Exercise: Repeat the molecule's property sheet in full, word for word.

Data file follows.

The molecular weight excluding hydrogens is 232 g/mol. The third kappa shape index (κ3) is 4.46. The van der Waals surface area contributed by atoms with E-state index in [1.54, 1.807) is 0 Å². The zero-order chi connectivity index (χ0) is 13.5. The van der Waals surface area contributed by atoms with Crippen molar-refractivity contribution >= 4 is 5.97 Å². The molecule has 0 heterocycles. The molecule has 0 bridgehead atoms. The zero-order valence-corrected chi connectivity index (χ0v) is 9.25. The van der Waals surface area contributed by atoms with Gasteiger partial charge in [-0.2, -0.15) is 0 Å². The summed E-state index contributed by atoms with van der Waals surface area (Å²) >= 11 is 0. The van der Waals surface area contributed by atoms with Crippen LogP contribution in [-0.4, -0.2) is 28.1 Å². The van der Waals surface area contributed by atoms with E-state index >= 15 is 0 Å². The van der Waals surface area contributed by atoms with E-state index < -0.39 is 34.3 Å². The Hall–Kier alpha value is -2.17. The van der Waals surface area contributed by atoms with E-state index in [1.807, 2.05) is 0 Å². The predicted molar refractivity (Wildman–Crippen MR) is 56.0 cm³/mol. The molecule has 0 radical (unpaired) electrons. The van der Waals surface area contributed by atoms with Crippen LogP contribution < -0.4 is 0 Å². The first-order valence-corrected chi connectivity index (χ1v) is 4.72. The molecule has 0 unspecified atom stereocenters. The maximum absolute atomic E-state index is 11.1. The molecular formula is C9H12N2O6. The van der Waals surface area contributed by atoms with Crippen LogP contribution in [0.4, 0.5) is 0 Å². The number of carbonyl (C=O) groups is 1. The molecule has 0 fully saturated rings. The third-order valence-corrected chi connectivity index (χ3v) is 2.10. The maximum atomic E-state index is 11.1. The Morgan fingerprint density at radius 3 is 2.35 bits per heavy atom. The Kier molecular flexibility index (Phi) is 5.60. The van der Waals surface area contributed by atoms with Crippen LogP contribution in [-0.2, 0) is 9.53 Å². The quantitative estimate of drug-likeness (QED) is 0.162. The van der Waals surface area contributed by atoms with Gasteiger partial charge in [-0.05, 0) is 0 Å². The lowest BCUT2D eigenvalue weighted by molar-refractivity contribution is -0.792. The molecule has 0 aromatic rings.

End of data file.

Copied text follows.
The molecular weight excluding hydrogens is 232 g/mol. The third kappa shape index (κ3) is 4.46. The van der Waals surface area contributed by atoms with E-state index in [1.54, 1.807) is 0 Å². The zero-order chi connectivity index (χ0) is 13.5. The van der Waals surface area contributed by atoms with Crippen molar-refractivity contribution >= 4 is 5.97 Å². The molecule has 0 heterocycles. The molecule has 0 bridgehead atoms. The zero-order valence-corrected chi connectivity index (χ0v) is 9.25. The van der Waals surface area contributed by atoms with Gasteiger partial charge in [-0.2, -0.15) is 0 Å². The summed E-state index contributed by atoms with van der Waals surface area (Å²) >= 11 is 0. The van der Waals surface area contributed by atoms with Crippen LogP contribution in [-0.4, -0.2) is 28.1 Å². The van der Waals surface area contributed by atoms with E-state index >= 15 is 0 Å². The van der Waals surface area contributed by atoms with E-state index < -0.39 is 34.3 Å². The Hall–Kier alpha value is -2.17. The van der Waals surface area contributed by atoms with E-state index in [1.807, 2.05) is 0 Å². The predicted molar refractivity (Wildman–Crippen MR) is 56.0 cm³/mol. The molecule has 0 radical (unpaired) electrons. The van der Waals surface area contributed by atoms with Crippen LogP contribution < -0.4 is 0 Å². The first-order valence-corrected chi connectivity index (χ1v) is 4.72. The molecule has 0 unspecified atom stereocenters. The maximum absolute atomic E-state index is 11.1. The molecular formula is C9H12N2O6. The van der Waals surface area contributed by atoms with Crippen LogP contribution in [0.4, 0.5) is 0 Å². The number of carbonyl (C=O) groups is 1. The molecule has 0 fully saturated rings. The third-order valence-corrected chi connectivity index (χ3v) is 2.10. The maximum atomic E-state index is 11.1. The Morgan fingerprint density at radius 3 is 2.35 bits per heavy atom. The Kier molecular flexibility index (Phi) is 5.60. The van der Waals surface area contributed by atoms with Crippen LogP contribution in [-0.2, 0) is 9.53 Å². The quantitative estimate of drug-likeness (QED) is 0.162. The van der Waals surface area contributed by atoms with Gasteiger partial charge in [-0.05, 0) is 0 Å². The lowest BCUT2D eigenvalue weighted by molar-refractivity contribution is -0.792. The molecule has 0 aromatic rings.